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Essence and chemistry

Chemistry defies this sort of analysis. Salt is made out of sodium, a highly reactive metal. and chlorine, a highly reactive gas. Yet salt has none of the properties of sodium or chlorine. It is not a metal nor a gas and it is extremely stable reacting with very few other chemicals. The analysis that yields these properties says nothing about the fundamental nature of the elements, sodium and chlorine, that combine to form a molecule of salt. Instead it describes complex mathematical structures which model the way the electrons in the molecule are distributed in physical space. Even this description is a simplification. The chemical properties of elements can only be understood by using quantum mechanics. That theory never describes the actual location of the electrons. It speaks only about the probability of observing the electrons at a given location.

Contemporary science derives the fundamental properties of physical objects from complex mathematical models that say nothing about essence. Essence exists in conscious experience and not in abstract mathematics.

It may seem that we are using essence in two different senses. Surely steel has essential properties that we can exploit to build a safe bridge. Our experience of the bridge is something quite different with its own essential nature. Craftsmen use intuitive understanding of the essential nature of materials. Enormous cathedrals have been constructed in this way.

But this approach is very limited compared to contemporary scientific understanding and engineering practice. Material properties directly connected to immediate experience provide far less knowledge than the abstractions of chemistry and physics. These abstractions have a basis in experience but often in a very indirect and convoluted way. Scientists have succeeded in understanding the material world by completely replacing intuitive understanding from immediate experience with mathematical abstractions.

They did so only when they had no alternative. At the beginning of the 20th century many physicsts thought they had a nearly complete understanding of the physical world. There was one small anomaly. A heated object emitted radiation in a way that could not be explained by Newtonian physics. This seemed an obscure anomaly but its resolution led to quantum mechanics and a view of the world fundamentally and radically at odds with all previous physics.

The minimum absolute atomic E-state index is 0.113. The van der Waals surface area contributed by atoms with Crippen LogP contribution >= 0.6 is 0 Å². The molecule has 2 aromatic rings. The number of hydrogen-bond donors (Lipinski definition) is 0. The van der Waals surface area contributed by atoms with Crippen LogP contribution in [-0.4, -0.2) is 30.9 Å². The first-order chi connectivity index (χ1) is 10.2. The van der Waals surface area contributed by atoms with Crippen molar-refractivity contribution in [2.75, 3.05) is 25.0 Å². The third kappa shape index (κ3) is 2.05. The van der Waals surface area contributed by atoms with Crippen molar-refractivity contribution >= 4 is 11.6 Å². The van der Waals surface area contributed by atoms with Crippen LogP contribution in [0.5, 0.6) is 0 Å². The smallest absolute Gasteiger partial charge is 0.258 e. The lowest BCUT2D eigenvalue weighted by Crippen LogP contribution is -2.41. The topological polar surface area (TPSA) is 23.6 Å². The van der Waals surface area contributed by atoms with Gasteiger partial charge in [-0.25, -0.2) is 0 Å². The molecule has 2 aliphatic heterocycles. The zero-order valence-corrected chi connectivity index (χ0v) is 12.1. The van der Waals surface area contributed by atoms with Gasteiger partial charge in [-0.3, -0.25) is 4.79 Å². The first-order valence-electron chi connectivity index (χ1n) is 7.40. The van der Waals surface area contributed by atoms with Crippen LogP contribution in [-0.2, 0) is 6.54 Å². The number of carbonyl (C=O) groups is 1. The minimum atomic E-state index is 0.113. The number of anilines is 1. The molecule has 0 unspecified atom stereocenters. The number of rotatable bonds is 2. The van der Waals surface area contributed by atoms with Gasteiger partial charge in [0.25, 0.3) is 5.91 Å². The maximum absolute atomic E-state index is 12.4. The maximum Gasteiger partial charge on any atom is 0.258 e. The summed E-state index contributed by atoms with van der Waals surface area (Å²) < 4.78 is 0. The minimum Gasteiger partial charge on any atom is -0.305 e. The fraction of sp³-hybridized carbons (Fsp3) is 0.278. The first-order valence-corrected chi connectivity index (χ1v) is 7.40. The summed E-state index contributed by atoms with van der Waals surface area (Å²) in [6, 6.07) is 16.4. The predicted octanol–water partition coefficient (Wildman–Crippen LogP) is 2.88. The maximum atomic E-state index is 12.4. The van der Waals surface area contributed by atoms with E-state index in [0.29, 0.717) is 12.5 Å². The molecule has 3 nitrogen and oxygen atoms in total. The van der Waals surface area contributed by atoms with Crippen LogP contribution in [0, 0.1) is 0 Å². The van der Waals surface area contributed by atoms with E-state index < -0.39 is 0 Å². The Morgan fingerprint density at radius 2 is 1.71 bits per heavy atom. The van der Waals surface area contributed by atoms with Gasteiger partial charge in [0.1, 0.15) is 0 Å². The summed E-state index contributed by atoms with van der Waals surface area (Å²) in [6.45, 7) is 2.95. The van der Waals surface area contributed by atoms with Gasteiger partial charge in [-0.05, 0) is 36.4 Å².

Newtonian physics retained a direct connection with immediate experience. It was a physics of tiny billard balls bouncing off each other. Quantum mechanics is a mathematical abstraction unlike anything we experience. The world of that experience is called macroscopic. It is at time and distance scales that are enormous compared to the scale of fundamental quantum effects such as the the creation or destruction of a particle. There is nothing in human experience even remotely like effects at the quantum level.

Contemporary science has robbed physical objects of an essential nature. They have properties but ultimately these are defined as abstract mathematical relationships with no essential nature. Experimental technique links this mathematics to physical objects often in indirect and convoluted ways.

There is nothing that one would call essential nature in the mathematics of quantum mechanics. Ultimately all physical objects are described with quantum mechanics. Some day a new theory may take over, but there is nothing in scientific thinking or approach that would lead to a theory that restores essential nature to physical objects.


Completed second draft of this book

PDF version of this book
next up previous contents
Next: Essence as a Platonic Up: Structure and essence Previous: Structure and essence   Contents


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